Yesterday, the UN Security Council debated ways to strengthen women’s participation and role in conflict prevention and mediation. (photo credit)
Meaningful participation and leadership from women at all stages of the peace process—from prevention to peace building—is key to building inclusive societies and fundamental towards achieving sustainable peace. The work of recent Nobel Peace Prize winners, Sirleaf, Gbowee and Karman, should stand as a powerful testament to the critical role of women in peace building and reconstruction.
During the Security Council meeting Michelle Bachelet (right), the Executive Director of UN Women, stated that the UN will seek to increase post-conflict funding by 15% to support efforts on women empowerment and gender equality. (photo credit)
The UN should take this opportunity to focus on the role of women in bringing a more just and accountable society.
The eastern Democratic Republic of the Congo provides a salient example of women’s limited access to justice. In a region that is known as ‘the rape capital of the world,’ there has been encouraging progress over the last decade to ensure that perpetrators of conflict-related sexual violence are brought to justice. According to survey data, as many as 1 in 4 women experienced conflict-related sexual violence. In 2010, an astounding 16,000 cases were reported, but still many more have gone unreported. The use of rape as a weapon of war is an abject crime that has been internationally condemned, and women now have more opportunity to report the violence they suffered and see the cases brought to justice. In 2010 alone, based on the UN Development Programme court monitoring data, 3,111 cases of sexual violence were filed in the justice system in North and South Kivu and Ituri. (map credit) A small number of militia and military, including 16 commanders, have been found guilty for sexual violence committed by their troops.
UNDP’s court monitoring program is a powerful tool to hold the justice sector accountable to women. It is part of a larger program to support women’s political, economic, and social empowerment. Police officers, judges, and lawyers have been trained to ensure that crimes of sexual violence are treated adequately and that courts follow fair trials standards that are sensitive to the rights of the victims. Mobile courts, about which IntLawGrrl Kelly Askin has posted, have also been set up to overcome the lack of physical access to courts. Congolese prosecutors have initiated important investigations in cases where brutal violence was committed against civilian women.
Despite this progress, much remains to be done. Increasingly, sexual violence cases are filed in courts. However, the court monitoring work showed that out of the 3,111 cases filed in 2010, by the end of the year, a decision had been obtained only for 305. Civil damages awarded by these decisions remain to be paid to all victims. Research that my colleagues and I have conducted in the Congo also shows that women are less knowledgeable about the Court system, and less likely to have heard about the International Criminal Court, which is currently prosecuting several cases related to the conflict. The results point to the need to do more to reach out to women and to ensure that conflict-related sexual violence is effectively prosecuted and that judicial decisions are executed.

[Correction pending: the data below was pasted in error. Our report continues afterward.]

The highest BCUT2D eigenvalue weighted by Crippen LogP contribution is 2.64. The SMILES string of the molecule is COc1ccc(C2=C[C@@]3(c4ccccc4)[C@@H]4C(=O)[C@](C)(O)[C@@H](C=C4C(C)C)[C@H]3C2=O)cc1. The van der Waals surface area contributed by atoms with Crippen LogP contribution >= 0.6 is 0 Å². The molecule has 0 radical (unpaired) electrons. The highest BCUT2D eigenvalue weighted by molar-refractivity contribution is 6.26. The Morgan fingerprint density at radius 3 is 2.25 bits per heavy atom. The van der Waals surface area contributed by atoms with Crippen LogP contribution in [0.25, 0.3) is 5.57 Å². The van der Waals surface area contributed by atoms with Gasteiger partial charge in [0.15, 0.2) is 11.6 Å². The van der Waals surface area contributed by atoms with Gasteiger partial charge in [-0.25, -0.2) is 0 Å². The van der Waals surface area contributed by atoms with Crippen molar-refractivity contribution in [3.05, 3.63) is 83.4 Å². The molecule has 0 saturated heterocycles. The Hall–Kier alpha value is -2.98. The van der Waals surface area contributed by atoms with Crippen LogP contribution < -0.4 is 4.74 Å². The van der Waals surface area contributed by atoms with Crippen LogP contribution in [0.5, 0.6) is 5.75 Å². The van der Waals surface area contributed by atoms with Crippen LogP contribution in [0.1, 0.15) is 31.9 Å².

It is equally important to ensure that an adequate response is provided to other forms of violence against women.
An unintended consequence of the single focus on prosecuting conflict-related sexual violence is that there are few resources to assist survivors of other forms of violence against women, including pillaging, beating, abduction, or the killing of a family member, as well as non-conflict-related violence and inequalities. In 2010, sexual and gender-based violence represented about half the decisions in criminal cases in eastern Congo. These crimes must be prosecuted. However, addressing conflict-related sexual violence in isolation of other forms of violence against women will do little to strengthen women’s participation in—and access to—justice.
In effect, the current system may be creating two classes of victims—those who deserve assistance and those who do not; and two classes of crimes—those worthy of investigation and those that are not.
There is an urgent need to consult with women to better understand the role that they see for themselves in rebuilding their country. Strengthening women’s role and access to justice, combating inequalities across all spectrums of civilian life, and acknowledging their role as fully fledged citizens must be seen as fundamental to building inclusive, democratic, and ultimately peaceful societies.